Qld school deal sparks tender concern

Qld school deal sparks tender concern

A leading integrator has scored the lucrative tender for Education Queensland's School LAN Project, while the project itself has renewed reseller concerns over the State's cumbersome purchasing policy.

Communications Design and Management (CDM) is set to ramp up preparations to roll out Stage Five of the project, backed by State Government to the tune of $6 million.

The fifth stage of the project, expected to begin soon, will see the completion of wiring basic LANs for every school in Queensland. Having just completed Stage Four of the project, numbering 323 out of 349 schools, estimated to be worth several million dollars, CDM is set to capitalise on an otherwise slow period for Education contracts rolling out the remaining QLD schools.

But the contract is just one in a long line of QLD Government tenders since the State Purchasing Policy was introduced, which left some resellers scratching their heads and others laughing all the way to the bank.

Beating stiff competition from eight other bidders for Stage Four of the project in 1998, CDM has succeeded in securing the project management for the Fifth and final Stage to be completed by 2001.

While CDM is rolling out the active equipment component of the project consisting of 3Com hardware, the company has sub-contracted the cabling component (using Molex cables) to nine other resellers - with Devv taking the lion's share of the Stage Four rollout, walking away with $1.4 million.

The School LAN project was put to tender by Education Queensland with the goal of linking every QLD school to the Connect-ED network, while separating school's administrative and curriculum networks.

Despite CDM's success, other resellers are finding it difficult to negotiate the State Purchasing Policy controlling all Government procurement, which is causing some resellers to turn away from bidding for government tenders while sparking accusations of "sweetheart deals" by others.

One reseller in contact with ARN claims that while most resellers have gained the Government Information Technology Conditions (GITC) accreditation, only a select few are being considered for tenders; the others "don't have Buckley's.""I've been bidding and bidding for these tenders, but we don't have a chance," a disheartened reseller told ARN. "So I don't bid for [government tenders] anymore."While a QLD Government official assured ARN that the State Purchasing Policy contains mechanisms to ensure all tenders are awarded in a fair and competitive manner, it was acknowledged that many suppliers are not aware of the full extent of the Policy, causing "undercurrents" of dissatisfaction with the tendering process.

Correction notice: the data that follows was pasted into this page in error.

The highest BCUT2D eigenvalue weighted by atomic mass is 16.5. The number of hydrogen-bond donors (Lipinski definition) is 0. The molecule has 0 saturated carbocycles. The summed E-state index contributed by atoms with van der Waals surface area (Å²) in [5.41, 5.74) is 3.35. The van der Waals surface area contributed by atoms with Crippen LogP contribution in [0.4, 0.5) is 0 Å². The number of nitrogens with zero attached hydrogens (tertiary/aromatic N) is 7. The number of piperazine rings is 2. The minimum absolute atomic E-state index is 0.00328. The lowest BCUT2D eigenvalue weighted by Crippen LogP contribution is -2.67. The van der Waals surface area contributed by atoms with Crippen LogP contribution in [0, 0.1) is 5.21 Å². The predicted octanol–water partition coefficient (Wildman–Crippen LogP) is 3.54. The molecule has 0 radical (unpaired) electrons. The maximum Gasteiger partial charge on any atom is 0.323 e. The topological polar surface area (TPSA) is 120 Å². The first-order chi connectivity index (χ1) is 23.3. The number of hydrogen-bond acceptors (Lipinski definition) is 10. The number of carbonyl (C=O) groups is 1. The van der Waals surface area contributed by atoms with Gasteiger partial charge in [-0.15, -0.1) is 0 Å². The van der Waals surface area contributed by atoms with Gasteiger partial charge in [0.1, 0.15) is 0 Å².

The stumbling block for many unhappy resellers appears to be the difference involved in the tender process for a government contract, as opposed to a tender put out by a private enterprise, with many believing government tenders are not won on the merits of a company, but rather the ability to prepare a tender and the bottom line.

Jonathan Childs, sales representative for Madison Technologies, one of the unsuccessful School LAN Project bidders, claims it is a case of knowing "how to play the game".

"We learnt a lot from the School LAN Project that we've been able to use to win a number of Health contracts," Childs said. "It's an English essay. If you get 10 out of 10 you win - and it could be worth $20 million."Narrowly losing out to CDM on the School LAN Project, Graham Wittke, state manager of Logical Networks, feels government tenders require companies to tell the government what it wants to hear, in a way it wants to hear it.

"It's a lot more involved than private tenders," Wittke said.

Although ecstatic about securing the "massive" contract with CDM, Gerry Phelan, managing director of Devv, acknowledges the "rather cumbersome" process of paying a consultant to prepare tenders on a company's behalf.

"Ninety-nine per cent of the time [the government] take the lowest price, which isn't always good," Phelan told ARN. "The biggest thing for us [in securing Stage 4 and 5] is it allows us to put on 10 new apprentices."Education Queensland was unwilling to respond to numerous ARN inquiries at the time of going to press.

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